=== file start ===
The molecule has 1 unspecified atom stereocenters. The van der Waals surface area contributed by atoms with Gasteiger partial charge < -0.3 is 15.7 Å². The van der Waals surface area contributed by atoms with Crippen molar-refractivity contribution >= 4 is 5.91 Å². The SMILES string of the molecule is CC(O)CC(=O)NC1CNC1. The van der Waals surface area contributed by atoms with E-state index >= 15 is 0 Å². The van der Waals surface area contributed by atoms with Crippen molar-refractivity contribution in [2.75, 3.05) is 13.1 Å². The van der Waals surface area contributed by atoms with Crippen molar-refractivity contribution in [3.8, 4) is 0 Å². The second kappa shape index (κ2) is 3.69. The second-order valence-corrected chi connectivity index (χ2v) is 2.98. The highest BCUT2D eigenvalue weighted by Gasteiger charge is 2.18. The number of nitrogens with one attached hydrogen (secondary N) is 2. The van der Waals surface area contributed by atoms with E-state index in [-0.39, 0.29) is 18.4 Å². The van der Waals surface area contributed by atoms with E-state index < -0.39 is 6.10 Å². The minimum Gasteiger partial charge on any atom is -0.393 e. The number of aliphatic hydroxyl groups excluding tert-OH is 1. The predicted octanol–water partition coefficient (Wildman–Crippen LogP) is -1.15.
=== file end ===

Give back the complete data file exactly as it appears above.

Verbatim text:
The molecule has 1 unspecified atom stereocenters. The van der Waals surface area contributed by atoms with Gasteiger partial charge < -0.3 is 15.7 Å². The van der Waals surface area contributed by atoms with Crippen molar-refractivity contribution >= 4 is 5.91 Å². The SMILES string of the molecule is CC(O)CC(=O)NC1CNC1. The van der Waals surface area contributed by atoms with E-state index >= 15 is 0 Å². The van der Waals surface area contributed by atoms with Crippen molar-refractivity contribution in [2.75, 3.05) is 13.1 Å². The van der Waals surface area contributed by atoms with Crippen molar-refractivity contribution in [3.8, 4) is 0 Å². The second kappa shape index (κ2) is 3.69. The second-order valence-corrected chi connectivity index (χ2v) is 2.98. The highest BCUT2D eigenvalue weighted by Gasteiger charge is 2.18. The number of nitrogens with one attached hydrogen (secondary N) is 2. The van der Waals surface area contributed by atoms with E-state index in [-0.39, 0.29) is 18.4 Å². The van der Waals surface area contributed by atoms with E-state index < -0.39 is 6.10 Å². The minimum Gasteiger partial charge on any atom is -0.393 e. The number of aliphatic hydroxyl groups excluding tert-OH is 1. The predicted octanol–water partition coefficient (Wildman–Crippen LogP) is -1.15.